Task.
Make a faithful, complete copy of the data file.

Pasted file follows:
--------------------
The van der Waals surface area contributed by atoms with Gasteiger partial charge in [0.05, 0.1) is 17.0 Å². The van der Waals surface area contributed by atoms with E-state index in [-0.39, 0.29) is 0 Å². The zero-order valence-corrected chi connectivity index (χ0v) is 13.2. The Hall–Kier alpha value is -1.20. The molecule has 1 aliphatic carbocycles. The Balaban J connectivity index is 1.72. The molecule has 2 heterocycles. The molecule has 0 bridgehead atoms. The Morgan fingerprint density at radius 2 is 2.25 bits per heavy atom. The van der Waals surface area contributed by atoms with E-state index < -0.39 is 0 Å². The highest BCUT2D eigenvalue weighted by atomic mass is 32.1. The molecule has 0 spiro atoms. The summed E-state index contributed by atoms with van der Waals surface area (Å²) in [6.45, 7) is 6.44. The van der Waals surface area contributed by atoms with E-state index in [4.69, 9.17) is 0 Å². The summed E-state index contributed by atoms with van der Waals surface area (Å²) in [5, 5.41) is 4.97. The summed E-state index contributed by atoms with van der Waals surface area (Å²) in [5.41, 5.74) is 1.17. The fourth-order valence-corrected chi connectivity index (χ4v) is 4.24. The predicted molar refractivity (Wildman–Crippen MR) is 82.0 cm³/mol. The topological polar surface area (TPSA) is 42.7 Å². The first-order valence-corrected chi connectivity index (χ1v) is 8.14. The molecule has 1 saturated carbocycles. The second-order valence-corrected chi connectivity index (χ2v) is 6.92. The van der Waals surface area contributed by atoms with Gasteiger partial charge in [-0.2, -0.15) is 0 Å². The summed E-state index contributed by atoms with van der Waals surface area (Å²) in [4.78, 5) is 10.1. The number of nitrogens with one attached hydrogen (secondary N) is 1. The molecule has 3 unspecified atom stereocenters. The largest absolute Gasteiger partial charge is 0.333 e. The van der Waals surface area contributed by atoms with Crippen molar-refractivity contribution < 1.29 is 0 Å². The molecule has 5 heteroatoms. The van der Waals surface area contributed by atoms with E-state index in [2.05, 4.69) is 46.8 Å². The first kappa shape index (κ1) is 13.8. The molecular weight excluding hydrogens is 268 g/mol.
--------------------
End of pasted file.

The van der Waals surface area contributed by atoms with Gasteiger partial charge in [0.05, 0.1) is 17.0 Å². The van der Waals surface area contributed by atoms with E-state index in [-0.39, 0.29) is 0 Å². The zero-order valence-corrected chi connectivity index (χ0v) is 13.2. The Hall–Kier alpha value is -1.20. The molecule has 1 aliphatic carbocycles. The Balaban J connectivity index is 1.72. The molecule has 2 heterocycles. The molecule has 0 bridgehead atoms. The Morgan fingerprint density at radius 2 is 2.25 bits per heavy atom. The van der Waals surface area contributed by atoms with E-state index < -0.39 is 0 Å². The highest BCUT2D eigenvalue weighted by atomic mass is 32.1. The molecule has 0 spiro atoms. The summed E-state index contributed by atoms with van der Waals surface area (Å²) in [6.45, 7) is 6.44. The van der Waals surface area contributed by atoms with E-state index in [4.69, 9.17) is 0 Å². The summed E-state index contributed by atoms with van der Waals surface area (Å²) in [5, 5.41) is 4.97. The summed E-state index contributed by atoms with van der Waals surface area (Å²) in [5.41, 5.74) is 1.17. The fourth-order valence-corrected chi connectivity index (χ4v) is 4.24. The predicted molar refractivity (Wildman–Crippen MR) is 82.0 cm³/mol. The topological polar surface area (TPSA) is 42.7 Å². The first-order valence-corrected chi connectivity index (χ1v) is 8.14. The molecule has 1 saturated carbocycles. The second-order valence-corrected chi connectivity index (χ2v) is 6.92. The van der Waals surface area contributed by atoms with Gasteiger partial charge in [-0.2, -0.15) is 0 Å². The summed E-state index contributed by atoms with van der Waals surface area (Å²) in [4.78, 5) is 10.1. The number of nitrogens with one attached hydrogen (secondary N) is 1. The molecule has 3 unspecified atom stereocenters. The largest absolute Gasteiger partial charge is 0.333 e. The van der Waals surface area contributed by atoms with Crippen molar-refractivity contribution < 1.29 is 0 Å². The molecule has 5 heteroatoms. The van der Waals surface area contributed by atoms with E-state index in [2.05, 4.69) is 46.8 Å². The first kappa shape index (κ1) is 13.8. The molecular weight excluding hydrogens is 268 g/mol.